Microsoft’s purchase of LinkedIn this week got us thinking. LinkedIn, the pioneer business social network, was a brilliant idea, one that should have occurred to other online companies before 2003, when LinkedIn launched. It’s a truly global company with a remarkable penchant for hiring the right people and growing quickly — fully 60% of the employees have been with LinkedIn for less than two years. It has a net revenue growth rate of approximately 65.2%, with over $1 billion in ad revenue expected this year.
Microsoft isn’t just buying a company. It’s buying 5,700 wired employees from every major online hotspot and a major improvement of its programmatic advertising prospects. Marketers know that advertising to 433 million people who post huge amounts of information about their business side is valuable on so many levels we lose count.
Why didn’t Microsoft itself come up with LinkedIn? Why did they wait 13 years to buy it? For that matter, name the innovations coming out of Microsoft since Windows, the operating system which itself was copied from Apple, some observers charge. Not coming up with much? It’s easier to list all the things that Microsoft did come up with that are now mostly forgotten or marginal.
Remember Bing? How about MSN? Internet Explorer? Take a look at the Microsoft home page. Every product pitched there, including Office, Windows, its SQL Server, is a refinement of one that first debuted decades ago. Let’s face it, Microsoft is not an innovative company anymore, if it ever was.
Note also that many executives at LinkedIn come from Google, Yahoo! and Microsoft They probably wanted a more entrepreneurial future. Even Apple is having difficulty living up to the outsized genius of its founder, Steve Jobs.
Jeff Weiner: ‘Intense’
I first encountered LinkedIn CEO Jeff Weiner in 2000, when he was working with Jim Moloshok at Warner Brothers’ fledgling online unit. He later went to Yahoo! when WB’s Terry Semel and his buddy Moloshok took over the reins. I thought at the time that he was one of the most brilliant guys I’d met in the online space; sort of whip-smart, with the same half-grown beard he still sports. (Did he pioneer that trend?) In 2002, I called him “an intense young man” who had joined WB in 1994. Now, he’s a very rich man — and doubtless still intense.
“He is one of the smartest guys I ever worked with and could read 10 companies’ quarterly statements and three weeks later recall specific details on anything you might ask him,” Moloshok comments. “Very smart guy. When we were at Warner Bros., he would message me from the office at 9:30 or 10 p.m. saying he just walked out of his office to get something from the soda machine and wanted to know why nobody else was at the office.”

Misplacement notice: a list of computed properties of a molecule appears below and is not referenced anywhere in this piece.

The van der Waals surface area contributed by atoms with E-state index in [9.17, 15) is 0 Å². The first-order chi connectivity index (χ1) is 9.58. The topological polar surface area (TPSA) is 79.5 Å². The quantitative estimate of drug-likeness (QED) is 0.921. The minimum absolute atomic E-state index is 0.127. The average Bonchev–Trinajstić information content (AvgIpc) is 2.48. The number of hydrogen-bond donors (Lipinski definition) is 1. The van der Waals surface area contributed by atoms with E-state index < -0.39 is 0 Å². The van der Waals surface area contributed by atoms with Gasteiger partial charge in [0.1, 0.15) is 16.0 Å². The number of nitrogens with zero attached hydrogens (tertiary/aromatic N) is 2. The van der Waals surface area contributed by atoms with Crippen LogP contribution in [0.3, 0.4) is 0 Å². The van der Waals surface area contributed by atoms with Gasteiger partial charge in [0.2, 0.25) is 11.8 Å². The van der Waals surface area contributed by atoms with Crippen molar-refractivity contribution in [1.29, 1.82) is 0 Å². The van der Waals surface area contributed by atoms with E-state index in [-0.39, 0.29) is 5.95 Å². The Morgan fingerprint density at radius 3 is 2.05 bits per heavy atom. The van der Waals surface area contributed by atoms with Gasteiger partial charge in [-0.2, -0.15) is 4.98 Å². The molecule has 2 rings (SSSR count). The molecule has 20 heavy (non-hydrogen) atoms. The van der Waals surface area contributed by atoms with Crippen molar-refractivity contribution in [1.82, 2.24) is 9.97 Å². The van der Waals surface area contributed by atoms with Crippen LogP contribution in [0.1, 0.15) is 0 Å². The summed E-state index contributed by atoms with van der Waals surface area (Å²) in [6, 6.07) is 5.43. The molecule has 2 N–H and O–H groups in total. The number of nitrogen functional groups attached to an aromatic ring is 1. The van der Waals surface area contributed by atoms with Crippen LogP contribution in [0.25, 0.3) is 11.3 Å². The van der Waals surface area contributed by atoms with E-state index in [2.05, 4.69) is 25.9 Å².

For LinkedIn, this is a remarkable reversal of fortune from March, when Weiner went on Bloomberg TV and had to answer questions about a 43% share price drop after a “disappointing” earnings report, and listen to snarky comments from the likes of TechCrunch about how LinkedIn was a “delivery service for spam.” Weiner had showed his commitment to the company by putting $14 million of his stock award for the year into a pool shared by employees. That move paid off.
Prediction: Much More Consolidation Ahead
LinkedIn rocks, that’s why Microsoft paid over $26 billion for it. Fair enough, but at this point we have to notice that there is a huge consolidation going on in the online media and advertising space. In our view, everything out there that’s not already part of a big conglomerate is going to be sold — companies like Mode Media, Snapchat, Yahoo! (natch), BuzzFeed, Twitter.
Here’s an easy prediction: A year from now, all these companies will be sold. Who is going to buy them? Probably Google, Facebook, Microsoft, Verizon, Amazon, Comcast, Apple, CBS, maybe Time Inc. or Hearst. Mix and match these names, and you’ve got the big M&A headlines of the next year.
Why all the consolidation? It’s obvious that big companies generally lose their innovation DNA. When was the last time IBM did anything interesting? But, as long as the cash flow is in the billions, big companies can buy innovation, and they’re doing it.
What does this mean for programmatic advertising? It’s all going to get a lot easier to buy programmatic ads because, as we have been saying in this space, there are going to be fewer and fewer choices ahead. Right now, money talks and you know what walks.
(In the interest of disclosure, I worked for a year or so as a consultant to Corbis Images, then owned by Microsoft founder Bill Gates.)